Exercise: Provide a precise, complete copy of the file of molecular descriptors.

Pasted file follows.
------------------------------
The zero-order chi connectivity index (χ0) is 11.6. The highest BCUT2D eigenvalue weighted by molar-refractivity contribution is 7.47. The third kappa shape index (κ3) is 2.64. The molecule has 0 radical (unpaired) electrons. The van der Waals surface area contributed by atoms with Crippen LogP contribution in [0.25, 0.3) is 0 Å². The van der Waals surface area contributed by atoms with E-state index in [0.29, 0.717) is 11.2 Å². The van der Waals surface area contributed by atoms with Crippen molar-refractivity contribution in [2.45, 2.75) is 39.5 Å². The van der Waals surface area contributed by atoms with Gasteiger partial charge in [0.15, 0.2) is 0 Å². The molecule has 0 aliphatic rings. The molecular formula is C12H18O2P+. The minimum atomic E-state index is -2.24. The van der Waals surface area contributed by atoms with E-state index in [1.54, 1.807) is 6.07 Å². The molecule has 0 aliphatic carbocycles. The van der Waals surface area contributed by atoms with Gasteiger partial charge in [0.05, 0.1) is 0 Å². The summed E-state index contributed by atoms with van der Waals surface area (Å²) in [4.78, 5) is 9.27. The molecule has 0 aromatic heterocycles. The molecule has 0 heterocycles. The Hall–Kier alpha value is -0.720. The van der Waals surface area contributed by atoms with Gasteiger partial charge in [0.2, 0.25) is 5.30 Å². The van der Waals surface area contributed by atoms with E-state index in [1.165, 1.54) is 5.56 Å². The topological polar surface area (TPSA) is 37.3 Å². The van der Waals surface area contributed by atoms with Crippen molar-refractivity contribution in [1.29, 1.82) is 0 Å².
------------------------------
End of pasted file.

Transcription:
The zero-order chi connectivity index (χ0) is 11.6. The highest BCUT2D eigenvalue weighted by molar-refractivity contribution is 7.47. The third kappa shape index (κ3) is 2.64. The molecule has 0 radical (unpaired) electrons. The van der Waals surface area contributed by atoms with Crippen LogP contribution in [0.25, 0.3) is 0 Å². The van der Waals surface area contributed by atoms with E-state index in [0.29, 0.717) is 11.2 Å². The van der Waals surface area contributed by atoms with Crippen molar-refractivity contribution in [2.45, 2.75) is 39.5 Å². The van der Waals surface area contributed by atoms with Gasteiger partial charge in [0.15, 0.2) is 0 Å². The molecule has 0 aliphatic rings. The molecular formula is C12H18O2P+. The minimum atomic E-state index is -2.24. The van der Waals surface area contributed by atoms with E-state index in [1.54, 1.807) is 6.07 Å². The molecule has 0 aliphatic carbocycles. The van der Waals surface area contributed by atoms with Gasteiger partial charge in [0.05, 0.1) is 0 Å². The summed E-state index contributed by atoms with van der Waals surface area (Å²) in [4.78, 5) is 9.27. The molecule has 0 aromatic heterocycles. The molecule has 0 heterocycles. The Hall–Kier alpha value is -0.720. The van der Waals surface area contributed by atoms with Gasteiger partial charge in [0.2, 0.25) is 5.30 Å². The van der Waals surface area contributed by atoms with E-state index in [1.165, 1.54) is 5.56 Å². The topological polar surface area (TPSA) is 37.3 Å². The van der Waals surface area contributed by atoms with Crippen molar-refractivity contribution in [1.29, 1.82) is 0 Å².